1.32pm BST

Citizens have duties they can’t avoid. They must obey the laws democratically set by parliament, pay taxes parliament decides, and serve on juries when required – 90% of our law is enforced by volunteer citizen magistrates.

All these things depend on another duty of citizens: the duty to vote. I would make it compulsory to mark a ballot paper or face a penalty: there would have to be a “None of the above” option, but people would have to turn up. When I suggested compulsory voting yesterday a howl of protest from mostly rightwing libertarians said it would be a abuse of their freedom. Nonsense! People are harming their own freedoms by failing to vote. Only 14% of the 18-24s says they’ll definitely vote, while 79% of the over 65s will vote. That’s why the government does nothing for the young, their housing, their university fees, while giving very expensive triple-lock pensions to the old.

1.30pm BST

We will shortly be moving on to discuss whether voting should be compulsory – watch this space.

1.03pm BST

Some would say exercising your democratic right to elect your representatives is the best part of voting day. Those people are wrong, because clearly spotting dogs at polling stations is the best bit about voting.

Went to vote in our #LocalElections2017 #dogsatpollingstations pic.twitter.com/0M7Ra5kPmK

Dogs in Splott doing their bit for the community #DogsAtPollingStations pic.twitter.com/ac9Wk8xXT1

We can’t talk about the local elections because of strict guidelines, but we can show you #dogsatpollingstations https://t.co/ofb4AHkgcg pic.twitter.com/e83wfZcbKO

Phoebe voted for extra sausages ✅#dogsatpollingstations #MayoralElection #GMMayor @MENnewsdesk pic.twitter.com/Z3td93FD3t

1.00pm BST

Here are some of your views on what you think about the election.

Do Conservative voters really support May or is she just the lesser of two evils?

I’m curious to know whether Conservative voters see Theresa May as the best person to lead us into the most complex, multi-sided diplomatic negotiation of our lifetimes?

She went over to Washington and allowed Donald Trump to lead her around by the hand, while sporting her trademark petrified expression. That was the image of Britain beamed round the world. Can you imagine Angela Merkel or Xi Xinping allowing that to happen?

In the best interests of the country … it is time for Labour to embrace other parties and rerun the 1918 Coupon Election.

In December 1918 the UK had its first General Election since 1910. WWI had just ended and the coalition government, led by Lloyd George, wasn’t in a position to make detailed manifesto commitments. Therefore, the coalition agreed to fight the election on a single underpinning principle … that they would build “a land fit for heroes”. The coalition stood a single candidate in each constituency, funds and expenses were shared, and each coalition candidate was issued with a ‘coupon’ signed by Lloyd George and Bonar Law which identified them as the coalition’s choice of ideal candidate to help deliver the underpinning principle of “a land fit for heroes”.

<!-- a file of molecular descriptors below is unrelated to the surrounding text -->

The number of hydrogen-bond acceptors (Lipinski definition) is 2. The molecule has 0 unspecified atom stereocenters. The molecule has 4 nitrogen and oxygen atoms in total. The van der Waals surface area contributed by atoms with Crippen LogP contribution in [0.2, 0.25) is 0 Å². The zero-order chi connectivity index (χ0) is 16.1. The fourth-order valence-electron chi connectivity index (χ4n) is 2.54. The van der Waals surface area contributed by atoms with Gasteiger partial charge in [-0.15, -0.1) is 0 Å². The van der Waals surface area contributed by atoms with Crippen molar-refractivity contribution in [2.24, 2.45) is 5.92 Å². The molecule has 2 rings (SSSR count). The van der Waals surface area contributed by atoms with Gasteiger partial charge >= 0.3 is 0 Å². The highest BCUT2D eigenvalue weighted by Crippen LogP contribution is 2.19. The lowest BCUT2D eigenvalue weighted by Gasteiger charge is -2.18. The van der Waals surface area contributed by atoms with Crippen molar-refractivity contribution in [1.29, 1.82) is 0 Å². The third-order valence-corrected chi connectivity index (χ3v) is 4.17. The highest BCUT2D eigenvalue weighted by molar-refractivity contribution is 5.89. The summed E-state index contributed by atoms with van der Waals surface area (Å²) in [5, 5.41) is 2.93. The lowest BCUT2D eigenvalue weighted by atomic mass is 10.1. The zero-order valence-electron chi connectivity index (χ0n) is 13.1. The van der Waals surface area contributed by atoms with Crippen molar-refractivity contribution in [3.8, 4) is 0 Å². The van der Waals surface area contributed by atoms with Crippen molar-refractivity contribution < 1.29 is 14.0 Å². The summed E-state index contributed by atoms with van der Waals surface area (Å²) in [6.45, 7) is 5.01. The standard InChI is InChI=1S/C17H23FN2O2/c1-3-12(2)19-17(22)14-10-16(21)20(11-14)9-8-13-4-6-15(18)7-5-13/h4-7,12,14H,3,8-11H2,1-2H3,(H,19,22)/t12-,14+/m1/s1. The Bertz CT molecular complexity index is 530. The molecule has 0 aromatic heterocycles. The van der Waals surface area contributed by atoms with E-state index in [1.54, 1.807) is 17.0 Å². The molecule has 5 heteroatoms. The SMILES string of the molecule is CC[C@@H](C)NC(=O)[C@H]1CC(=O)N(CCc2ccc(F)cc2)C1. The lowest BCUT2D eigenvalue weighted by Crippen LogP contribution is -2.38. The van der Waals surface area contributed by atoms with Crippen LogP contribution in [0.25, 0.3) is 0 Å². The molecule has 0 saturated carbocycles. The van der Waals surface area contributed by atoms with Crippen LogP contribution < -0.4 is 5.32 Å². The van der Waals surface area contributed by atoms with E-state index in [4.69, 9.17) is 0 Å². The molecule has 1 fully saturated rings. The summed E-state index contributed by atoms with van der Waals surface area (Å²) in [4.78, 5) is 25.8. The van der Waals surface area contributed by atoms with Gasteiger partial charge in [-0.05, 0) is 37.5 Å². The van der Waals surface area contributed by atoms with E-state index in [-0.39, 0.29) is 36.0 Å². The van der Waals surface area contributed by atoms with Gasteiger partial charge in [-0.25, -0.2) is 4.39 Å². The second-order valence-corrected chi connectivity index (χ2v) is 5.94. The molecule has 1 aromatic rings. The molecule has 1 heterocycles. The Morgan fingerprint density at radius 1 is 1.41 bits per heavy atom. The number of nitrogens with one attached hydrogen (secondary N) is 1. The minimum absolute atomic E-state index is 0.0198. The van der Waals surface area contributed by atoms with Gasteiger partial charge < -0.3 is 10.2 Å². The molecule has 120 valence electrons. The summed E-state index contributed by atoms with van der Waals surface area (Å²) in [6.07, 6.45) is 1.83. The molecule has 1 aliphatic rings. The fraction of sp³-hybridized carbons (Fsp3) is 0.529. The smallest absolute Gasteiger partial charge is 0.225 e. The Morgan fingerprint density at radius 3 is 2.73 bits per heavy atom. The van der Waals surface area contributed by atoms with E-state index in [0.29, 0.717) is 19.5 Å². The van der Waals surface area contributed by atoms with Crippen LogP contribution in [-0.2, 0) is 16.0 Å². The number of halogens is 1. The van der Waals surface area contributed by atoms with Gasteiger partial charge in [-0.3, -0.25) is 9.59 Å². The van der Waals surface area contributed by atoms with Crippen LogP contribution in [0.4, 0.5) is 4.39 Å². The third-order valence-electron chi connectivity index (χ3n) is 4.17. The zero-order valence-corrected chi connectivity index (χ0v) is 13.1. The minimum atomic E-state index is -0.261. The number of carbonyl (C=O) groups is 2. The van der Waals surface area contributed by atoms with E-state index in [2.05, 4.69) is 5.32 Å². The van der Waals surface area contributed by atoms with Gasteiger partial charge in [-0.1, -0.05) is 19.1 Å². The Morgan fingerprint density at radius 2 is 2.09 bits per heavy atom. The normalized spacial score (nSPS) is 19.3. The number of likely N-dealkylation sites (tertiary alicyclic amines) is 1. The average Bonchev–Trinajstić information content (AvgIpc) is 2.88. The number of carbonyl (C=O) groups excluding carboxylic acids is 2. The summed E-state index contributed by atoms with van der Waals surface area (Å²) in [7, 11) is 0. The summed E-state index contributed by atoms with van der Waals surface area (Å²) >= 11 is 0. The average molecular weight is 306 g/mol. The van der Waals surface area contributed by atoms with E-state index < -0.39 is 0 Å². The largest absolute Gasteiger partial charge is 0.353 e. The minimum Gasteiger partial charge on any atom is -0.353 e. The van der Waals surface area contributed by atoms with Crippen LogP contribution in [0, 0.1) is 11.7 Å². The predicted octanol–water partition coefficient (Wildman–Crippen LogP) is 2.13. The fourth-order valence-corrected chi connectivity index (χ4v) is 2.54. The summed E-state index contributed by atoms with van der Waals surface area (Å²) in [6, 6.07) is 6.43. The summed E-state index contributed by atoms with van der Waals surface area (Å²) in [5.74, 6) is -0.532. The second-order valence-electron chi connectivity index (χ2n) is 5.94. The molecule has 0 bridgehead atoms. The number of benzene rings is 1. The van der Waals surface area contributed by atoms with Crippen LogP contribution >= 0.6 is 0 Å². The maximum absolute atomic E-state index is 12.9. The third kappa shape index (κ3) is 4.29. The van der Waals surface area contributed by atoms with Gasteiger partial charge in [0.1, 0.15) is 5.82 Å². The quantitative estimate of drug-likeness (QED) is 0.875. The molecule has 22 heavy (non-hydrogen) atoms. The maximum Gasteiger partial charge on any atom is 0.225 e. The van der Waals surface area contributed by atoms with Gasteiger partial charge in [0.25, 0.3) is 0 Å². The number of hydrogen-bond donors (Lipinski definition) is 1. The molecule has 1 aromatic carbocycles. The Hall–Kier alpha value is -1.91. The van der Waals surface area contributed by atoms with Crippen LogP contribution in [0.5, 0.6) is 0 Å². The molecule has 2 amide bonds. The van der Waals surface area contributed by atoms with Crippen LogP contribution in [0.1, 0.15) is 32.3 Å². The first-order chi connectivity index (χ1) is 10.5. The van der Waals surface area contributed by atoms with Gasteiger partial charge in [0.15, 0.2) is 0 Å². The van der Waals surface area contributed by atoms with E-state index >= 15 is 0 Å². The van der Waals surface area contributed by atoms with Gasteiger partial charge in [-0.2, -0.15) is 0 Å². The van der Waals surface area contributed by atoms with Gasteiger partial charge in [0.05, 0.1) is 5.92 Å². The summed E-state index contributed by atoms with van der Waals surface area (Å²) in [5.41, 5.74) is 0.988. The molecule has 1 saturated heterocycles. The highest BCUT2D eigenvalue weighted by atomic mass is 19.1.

I’ve far from convinced there is any real prospect of ‘progressive alliance’ even amongst the parties or the voters. However if it is to happen, those parties need to come together for the next election (its too late for this) and stand on a shared platform for changing to a system of proportional representation and once that is achieved they dissolve Parliament and call new elections.

12.04pm BST

Our Anywhere But Westminster series has now been on the road for two weeks. We started by travelling from the western tip of Cornwall to Bristol, and I’m writing this from the knife-edge county of Lancashire, where I’m about to find out whether Labour are about to lose control of the council to the Tories. So far, what’s pretty clear is the contrast between a divided, messed-up, often resentful country, and the sense that the Conservatives are once again about to win, and win big.

11.59am BST

Hey everyone and welcome to our weekly social. We will be discussing lots today, including what’s going on in the world of politics and much more. Share your views with us below the line, and let us know if there is anything in particular you want to discuss.

Continue reading…

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Is this the weirdest general election ever? – video

Saturday, May 6th, 2017

John Harris and John Domokos start a five-week tour of the UK in the crucial battleground of south-west England. From the Brexit heartlands of Cornwall to remain-voting Bristol, they try to answer 2017’s big question: how can such a divided, confused country even begin to plot a course through Brexit, and beyond?

Elections 2017 – live updates

Continue reading…

Posted in Guardian RSS | No Comments »

Is this the weirdest election ever? – video

Friday, May 5th, 2017

John Harris and John Domokos start a five-week tour of the UK in the crucial battleground of south-west England. From the Brexit heartlands of Cornwall to remain-voting Bristol, they try to answer 2017’s big question: how can such a divided, confused country even begin to plot a course through Brexit, and beyond?

Elections 2017 – live updates

Continue reading…

Posted in Guardian RSS | No Comments »